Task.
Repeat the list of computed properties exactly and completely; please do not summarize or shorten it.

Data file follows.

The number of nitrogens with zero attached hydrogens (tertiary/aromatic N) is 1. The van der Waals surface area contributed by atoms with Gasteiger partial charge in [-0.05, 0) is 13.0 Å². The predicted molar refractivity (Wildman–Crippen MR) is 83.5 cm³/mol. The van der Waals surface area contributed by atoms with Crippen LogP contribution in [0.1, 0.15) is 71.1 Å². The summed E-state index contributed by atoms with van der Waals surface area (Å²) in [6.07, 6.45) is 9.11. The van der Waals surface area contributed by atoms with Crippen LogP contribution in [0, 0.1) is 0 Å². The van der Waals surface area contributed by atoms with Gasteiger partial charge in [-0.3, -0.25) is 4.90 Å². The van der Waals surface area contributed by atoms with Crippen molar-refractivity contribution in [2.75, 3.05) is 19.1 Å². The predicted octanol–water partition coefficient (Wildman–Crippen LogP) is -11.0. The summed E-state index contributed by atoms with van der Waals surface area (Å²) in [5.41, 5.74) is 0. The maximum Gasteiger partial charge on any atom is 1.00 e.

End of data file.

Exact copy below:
The number of nitrogens with zero attached hydrogens (tertiary/aromatic N) is 1. The van der Waals surface area contributed by atoms with Gasteiger partial charge in [-0.05, 0) is 13.0 Å². The predicted molar refractivity (Wildman–Crippen MR) is 83.5 cm³/mol. The van der Waals surface area contributed by atoms with Crippen LogP contribution in [0.1, 0.15) is 71.1 Å². The summed E-state index contributed by atoms with van der Waals surface area (Å²) in [6.07, 6.45) is 9.11. The van der Waals surface area contributed by atoms with Crippen LogP contribution in [0, 0.1) is 0 Å². The van der Waals surface area contributed by atoms with Gasteiger partial charge in [-0.3, -0.25) is 4.90 Å². The van der Waals surface area contributed by atoms with Crippen molar-refractivity contribution in [2.75, 3.05) is 19.1 Å². The predicted octanol–water partition coefficient (Wildman–Crippen LogP) is -11.0. The summed E-state index contributed by atoms with van der Waals surface area (Å²) in [5.41, 5.74) is 0. The maximum Gasteiger partial charge on any atom is 1.00 e.